Turkey's centre-right government has said it will change article 301, but critics say that this has not materalised for fear of a nationalist backlash.
Breaking the law can mean a sentence of up to four years in jail.
Change of wording
Sahin refused to comment on the nature of the changes to the law before they were discussed at a cabinet meeting on Monday.
However, media reports have said that the term "insulting Turkishness" may change to "insulting the Turkish nation" or "insulting the Turkish people".
Sahin suggested that the justice ministry would have to give permission before proceedings could start under the article.
This would prevent nationalist prosecutors from exploiting the law.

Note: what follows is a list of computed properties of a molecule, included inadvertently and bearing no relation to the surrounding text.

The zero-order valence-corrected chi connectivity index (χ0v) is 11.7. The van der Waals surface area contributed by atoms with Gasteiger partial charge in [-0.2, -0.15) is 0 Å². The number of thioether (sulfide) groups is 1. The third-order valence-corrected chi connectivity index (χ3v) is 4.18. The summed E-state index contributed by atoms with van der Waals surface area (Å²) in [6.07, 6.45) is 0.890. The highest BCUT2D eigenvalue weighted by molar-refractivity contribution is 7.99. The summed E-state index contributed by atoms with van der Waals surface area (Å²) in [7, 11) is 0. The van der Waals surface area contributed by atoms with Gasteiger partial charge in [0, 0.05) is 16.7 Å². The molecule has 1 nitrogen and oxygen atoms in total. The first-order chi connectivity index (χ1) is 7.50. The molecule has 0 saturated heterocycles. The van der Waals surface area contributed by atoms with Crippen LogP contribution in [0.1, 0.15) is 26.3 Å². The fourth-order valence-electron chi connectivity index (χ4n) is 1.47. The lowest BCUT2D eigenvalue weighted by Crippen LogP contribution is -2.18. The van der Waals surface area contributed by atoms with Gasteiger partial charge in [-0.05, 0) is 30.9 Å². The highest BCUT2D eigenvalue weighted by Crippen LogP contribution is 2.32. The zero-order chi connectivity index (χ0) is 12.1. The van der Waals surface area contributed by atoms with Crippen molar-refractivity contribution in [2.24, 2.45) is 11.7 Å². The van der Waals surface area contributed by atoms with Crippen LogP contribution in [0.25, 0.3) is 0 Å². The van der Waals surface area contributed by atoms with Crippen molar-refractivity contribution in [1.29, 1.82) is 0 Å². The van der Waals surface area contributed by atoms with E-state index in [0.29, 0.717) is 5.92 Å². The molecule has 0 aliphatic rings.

Block to accession
Talks between Turkey and the EU have stalled due to human-rights disputes and Turkey's conflict in Cyprus.
Olli Rehn, the EU's enlargement commissioner, has advised that negotiations with Turkey should not progress until article 301 is changed.
Dozens of journalists and writers, including Orhan Pamuk, the Nobel literature laureate, have been prosecuted and convicted under the law, but none have been jailed.
Typically it has been used against those saying that the Ottoman Empire's massacres of Armenians in World War I were genocide.